On Tue, Feb 23, 2016 at 09:09:47PM -0700, Ross Zwisler wrote:
> On Tue, Feb 23, 2016 at 03:56:17PM -0800, Dan Williams wrote:
> > On Tue, Feb 23, 2016 at 3:43 PM, Jeff Moyer <jmoyer(a)redhat.com> wrote:
> > > Dan Williams <dan.j.williams(a)intel.com> writes:
> > >
> > >> On Tue, Feb 23, 2016 at 3:28 PM, Jeff Moyer <jmoyer(a)redhat.com>
> > >>>> The crux of the problem, in my opinion, is that we're
asking for an "I
> > >>>> know what I'm doing" flag, and I expect that's an
> > >>>> for a filesystem to trust generically.
> > >>>
> > >>> The file system already trusts that. If an application
> > >>> fsync properly, guess what, it will break. This line of
> > >>> doesn't make any sense to me.
> > >>
> > >> No, I'm worried about the case where an app specifies
> > >> uses fsync correctly, and fails to flush cpu cache.
> > >
> > > I don't think the kernel needs to put training wheels on
> > >
> > >>>> If you can get MAP_PMEM_AWARE in, great, but I'm more and
more of the
> > >>>> opinion that the "I know what I'm doing"
interface should be something
> > >>>> separate from today's trusted filesystems.
> > >>>
> > >>> Just so I understand you, MAP_PMEM_AWARE isn't the "I
know what I'm
> > >>> doing" interface, right?
> > >>
> > >> It is the "I know what I'm doing" interface,
MAP_PMEM_AWARE asserts "I
> > >> know when to flush the cpu relative to an fsync()".
> > >
> > > I see. So I think your argument is that new file systems (such as Nova)
> > > can have whacky new semantics, but existing file systems should provide
> > > the more conservative semantics that they have provided since the dawn
> > > of time (even if we add a new mmap flag to control the behavior).
> > >
> > > I don't agree with that. :)
> > >
> > Fair enough. Recall, I was pushing MAP_DAX not to long ago. It just
> > seems like a Sisyphean effort to push an mmap flag up the XFS hill and
> > maybe that effort is better spent somewhere else.
> Well, for what it's worth MAP_SYNC feels like the "right" solution to
> understand that we are a ways from having it implemented, but it seems like
> the correct way to have applications work with persistent memory in a perfect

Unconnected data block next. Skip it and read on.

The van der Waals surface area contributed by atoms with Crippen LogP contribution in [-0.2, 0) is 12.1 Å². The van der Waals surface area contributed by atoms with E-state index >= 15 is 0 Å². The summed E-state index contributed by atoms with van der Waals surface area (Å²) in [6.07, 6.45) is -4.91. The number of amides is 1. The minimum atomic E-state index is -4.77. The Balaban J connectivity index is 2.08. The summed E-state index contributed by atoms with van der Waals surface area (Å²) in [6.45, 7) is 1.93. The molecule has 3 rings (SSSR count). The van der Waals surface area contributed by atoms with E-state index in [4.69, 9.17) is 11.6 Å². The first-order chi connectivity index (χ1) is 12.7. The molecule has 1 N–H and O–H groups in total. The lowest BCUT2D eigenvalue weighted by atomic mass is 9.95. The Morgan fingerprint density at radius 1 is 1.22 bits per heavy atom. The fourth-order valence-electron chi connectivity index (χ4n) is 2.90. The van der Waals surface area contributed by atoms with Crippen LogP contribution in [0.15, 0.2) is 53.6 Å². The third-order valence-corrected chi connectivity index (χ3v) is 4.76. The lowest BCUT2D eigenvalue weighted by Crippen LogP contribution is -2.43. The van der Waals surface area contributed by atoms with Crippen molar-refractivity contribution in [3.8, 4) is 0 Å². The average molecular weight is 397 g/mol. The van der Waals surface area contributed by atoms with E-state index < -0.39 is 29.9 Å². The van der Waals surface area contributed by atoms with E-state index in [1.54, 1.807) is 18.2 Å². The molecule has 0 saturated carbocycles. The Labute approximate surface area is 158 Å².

> world, and worth the effort.
> MAP_PMEM_AWARE is interesting, but even in a perfect world it seems like a
> partial solution - applications still need to call *sync to get the FS
> metadata to be durable, and they have no reliable way of knowing which of
> their actions will cause the metadata to be out of sync.
> Dave, is your objection to the MAP_SYNC idea a practical one about complexity
> and time to get it implemented, or do you think it's is the wrong solution?
Jan, I just noticed that this chain didn't CC you nor linux-fsdevel, so you
may have missed it. All the gory details are here:
Let me provide a little background for my question. (Everyone else on the
thread feel free to jump in if you feel like my summary is incorrect or
There is a new persistent memory programming model outlined on pmem.io and
implemented by the NVM Library (nvml).
This new programming model is based on the idea that an application should be
able to create a DAX MMAP, and then from then on satisfy the data durability
requirements of the application purely in userspace. This is done by using
non-temporal stores or cached writes followed by flushes, the same way that we
do things in the kernel.
Dave was concerned that this breaks down for XFS because even if the
application were to sync all its writes to media, the filesystem could be
making associated metadata changes that the application wouldn't and couldn't
To sync these metadata changes to media, the application would still need to
One proposal from Christoph was that we could add a MMAP_SYNC flag that
essentially says "make all metadata operations synchronous":
The worry is that this would be complex to implement, and that we maybe don't
want yet another DAX special case in the FS code.
Another way that we could implement this would be to key off of the DAX mount
option / inode setting for all mmaps that use DAX. This would preclude the
need for changes to the mmap() API.
My question: How far away are we from having such a metadata durability
guarantee in ext4? Do we have cases where the metadata changes associated
with a page fault, etc. could be out of sync with the data writes that are
being made durable by the application in userspace?
I see ext4 creating journal entries around page faults in places like
ext4_dax_fault() - this should durably record any metadata changes associated
with that page fault before the fault completes, correct?
That is not true. Journalling makes sure metadata changes are recorded in
the journal but you have to commit the transaction to make the change
really durable. That happens either in response to sync / fsync or
asynchronously every couple of seconds. So with ext4 you have exactly the
same issues with durability as with XFS.
Are there other cases you can think of with ext4 where we would need
*sync for DAX just to be sure we are safely synchronizing metadata?
So I think implementing something like MAP_SYNC semantics for ext4 is
reasonably doable. Basically we would have to make sure that we commit a
transaction already during a page fault which is not that hard to do.
Jan Kara <jack(a)suse.com>
SUSE Labs, CR